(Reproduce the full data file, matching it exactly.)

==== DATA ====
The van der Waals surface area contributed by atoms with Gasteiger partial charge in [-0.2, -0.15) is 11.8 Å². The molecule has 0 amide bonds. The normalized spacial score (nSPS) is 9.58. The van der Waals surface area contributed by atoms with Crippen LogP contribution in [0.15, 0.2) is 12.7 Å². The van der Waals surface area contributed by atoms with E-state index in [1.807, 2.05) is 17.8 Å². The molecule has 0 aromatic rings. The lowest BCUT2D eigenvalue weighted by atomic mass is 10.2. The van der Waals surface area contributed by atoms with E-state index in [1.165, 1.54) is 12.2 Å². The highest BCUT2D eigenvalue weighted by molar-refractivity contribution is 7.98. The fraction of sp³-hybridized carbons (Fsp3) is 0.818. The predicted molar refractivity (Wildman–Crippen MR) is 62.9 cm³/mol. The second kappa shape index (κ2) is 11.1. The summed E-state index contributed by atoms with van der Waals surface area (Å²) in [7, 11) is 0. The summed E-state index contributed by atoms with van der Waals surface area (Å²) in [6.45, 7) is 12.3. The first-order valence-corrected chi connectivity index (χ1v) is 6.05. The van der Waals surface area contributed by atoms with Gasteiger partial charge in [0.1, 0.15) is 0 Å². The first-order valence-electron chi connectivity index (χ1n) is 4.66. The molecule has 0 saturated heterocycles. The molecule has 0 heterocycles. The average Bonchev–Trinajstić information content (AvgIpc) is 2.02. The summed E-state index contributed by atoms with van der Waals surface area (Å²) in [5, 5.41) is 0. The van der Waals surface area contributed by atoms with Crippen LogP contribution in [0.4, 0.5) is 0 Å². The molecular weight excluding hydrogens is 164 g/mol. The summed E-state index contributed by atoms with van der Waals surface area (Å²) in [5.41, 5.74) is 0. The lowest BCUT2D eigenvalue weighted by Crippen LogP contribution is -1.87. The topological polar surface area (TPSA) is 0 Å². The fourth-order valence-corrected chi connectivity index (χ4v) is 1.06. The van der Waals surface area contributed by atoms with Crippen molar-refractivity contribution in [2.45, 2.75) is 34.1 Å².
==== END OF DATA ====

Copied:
The van der Waals surface area contributed by atoms with Gasteiger partial charge in [-0.2, -0.15) is 11.8 Å². The molecule has 0 amide bonds. The normalized spacial score (nSPS) is 9.58. The van der Waals surface area contributed by atoms with Crippen LogP contribution in [0.15, 0.2) is 12.7 Å². The van der Waals surface area contributed by atoms with E-state index in [1.807, 2.05) is 17.8 Å². The molecule has 0 aromatic rings. The lowest BCUT2D eigenvalue weighted by atomic mass is 10.2. The van der Waals surface area contributed by atoms with E-state index in [1.165, 1.54) is 12.2 Å². The highest BCUT2D eigenvalue weighted by molar-refractivity contribution is 7.98. The fraction of sp³-hybridized carbons (Fsp3) is 0.818. The predicted molar refractivity (Wildman–Crippen MR) is 62.9 cm³/mol. The second kappa shape index (κ2) is 11.1. The summed E-state index contributed by atoms with van der Waals surface area (Å²) in [7, 11) is 0. The summed E-state index contributed by atoms with van der Waals surface area (Å²) in [6.45, 7) is 12.3. The first-order valence-corrected chi connectivity index (χ1v) is 6.05. The van der Waals surface area contributed by atoms with Gasteiger partial charge in [0.1, 0.15) is 0 Å². The first-order valence-electron chi connectivity index (χ1n) is 4.66. The molecule has 0 saturated heterocycles. The molecule has 0 heterocycles. The average Bonchev–Trinajstić information content (AvgIpc) is 2.02. The summed E-state index contributed by atoms with van der Waals surface area (Å²) in [5, 5.41) is 0. The van der Waals surface area contributed by atoms with Crippen LogP contribution in [0.4, 0.5) is 0 Å². The molecular weight excluding hydrogens is 164 g/mol. The summed E-state index contributed by atoms with van der Waals surface area (Å²) in [5.41, 5.74) is 0. The lowest BCUT2D eigenvalue weighted by Crippen LogP contribution is -1.87. The topological polar surface area (TPSA) is 0 Å². The fourth-order valence-corrected chi connectivity index (χ4v) is 1.06. The van der Waals surface area contributed by atoms with Crippen molar-refractivity contribution in [2.45, 2.75) is 34.1 Å².